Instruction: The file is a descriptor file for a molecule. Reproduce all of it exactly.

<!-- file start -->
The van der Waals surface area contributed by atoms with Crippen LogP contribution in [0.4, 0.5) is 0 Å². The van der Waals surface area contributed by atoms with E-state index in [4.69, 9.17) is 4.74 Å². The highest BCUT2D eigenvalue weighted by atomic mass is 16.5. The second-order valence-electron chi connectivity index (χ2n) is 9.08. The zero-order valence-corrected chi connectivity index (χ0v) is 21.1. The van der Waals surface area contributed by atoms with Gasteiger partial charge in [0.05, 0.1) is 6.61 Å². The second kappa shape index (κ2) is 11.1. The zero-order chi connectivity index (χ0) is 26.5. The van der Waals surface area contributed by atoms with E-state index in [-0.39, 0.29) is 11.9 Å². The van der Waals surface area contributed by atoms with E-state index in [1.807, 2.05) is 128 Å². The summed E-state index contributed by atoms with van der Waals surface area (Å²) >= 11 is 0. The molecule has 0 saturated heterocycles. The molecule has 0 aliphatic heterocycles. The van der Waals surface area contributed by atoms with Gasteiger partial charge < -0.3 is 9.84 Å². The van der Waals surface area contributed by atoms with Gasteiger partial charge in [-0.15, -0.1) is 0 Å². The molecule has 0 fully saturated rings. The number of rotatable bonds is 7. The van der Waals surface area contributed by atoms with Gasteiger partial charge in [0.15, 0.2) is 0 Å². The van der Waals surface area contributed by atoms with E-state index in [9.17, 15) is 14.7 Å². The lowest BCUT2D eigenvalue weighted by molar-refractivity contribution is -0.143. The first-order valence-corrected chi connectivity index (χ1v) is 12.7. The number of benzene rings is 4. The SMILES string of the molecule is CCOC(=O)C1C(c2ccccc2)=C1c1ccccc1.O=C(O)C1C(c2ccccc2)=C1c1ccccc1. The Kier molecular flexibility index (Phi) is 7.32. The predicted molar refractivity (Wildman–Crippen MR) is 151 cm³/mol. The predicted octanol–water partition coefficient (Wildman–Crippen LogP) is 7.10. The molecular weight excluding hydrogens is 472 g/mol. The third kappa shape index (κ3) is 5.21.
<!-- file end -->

The van der Waals surface area contributed by atoms with Crippen LogP contribution in [0.4, 0.5) is 0 Å². The van der Waals surface area contributed by atoms with E-state index in [4.69, 9.17) is 4.74 Å². The highest BCUT2D eigenvalue weighted by atomic mass is 16.5. The second-order valence-electron chi connectivity index (χ2n) is 9.08. The zero-order valence-corrected chi connectivity index (χ0v) is 21.1. The van der Waals surface area contributed by atoms with Gasteiger partial charge in [0.05, 0.1) is 6.61 Å². The second kappa shape index (κ2) is 11.1. The zero-order chi connectivity index (χ0) is 26.5. The van der Waals surface area contributed by atoms with E-state index in [-0.39, 0.29) is 11.9 Å². The van der Waals surface area contributed by atoms with E-state index in [1.807, 2.05) is 128 Å². The summed E-state index contributed by atoms with van der Waals surface area (Å²) >= 11 is 0. The molecule has 0 saturated heterocycles. The molecule has 0 aliphatic heterocycles. The van der Waals surface area contributed by atoms with Gasteiger partial charge < -0.3 is 9.84 Å². The van der Waals surface area contributed by atoms with Gasteiger partial charge in [-0.15, -0.1) is 0 Å². The molecule has 0 fully saturated rings. The number of rotatable bonds is 7. The van der Waals surface area contributed by atoms with Gasteiger partial charge in [0.15, 0.2) is 0 Å². The van der Waals surface area contributed by atoms with E-state index in [9.17, 15) is 14.7 Å². The lowest BCUT2D eigenvalue weighted by molar-refractivity contribution is -0.143. The first-order valence-corrected chi connectivity index (χ1v) is 12.7. The number of benzene rings is 4. The SMILES string of the molecule is CCOC(=O)C1C(c2ccccc2)=C1c1ccccc1.O=C(O)C1C(c2ccccc2)=C1c1ccccc1. The Kier molecular flexibility index (Phi) is 7.32. The predicted molar refractivity (Wildman–Crippen MR) is 151 cm³/mol. The predicted octanol–water partition coefficient (Wildman–Crippen LogP) is 7.10. The molecular weight excluding hydrogens is 472 g/mol. The third kappa shape index (κ3) is 5.21.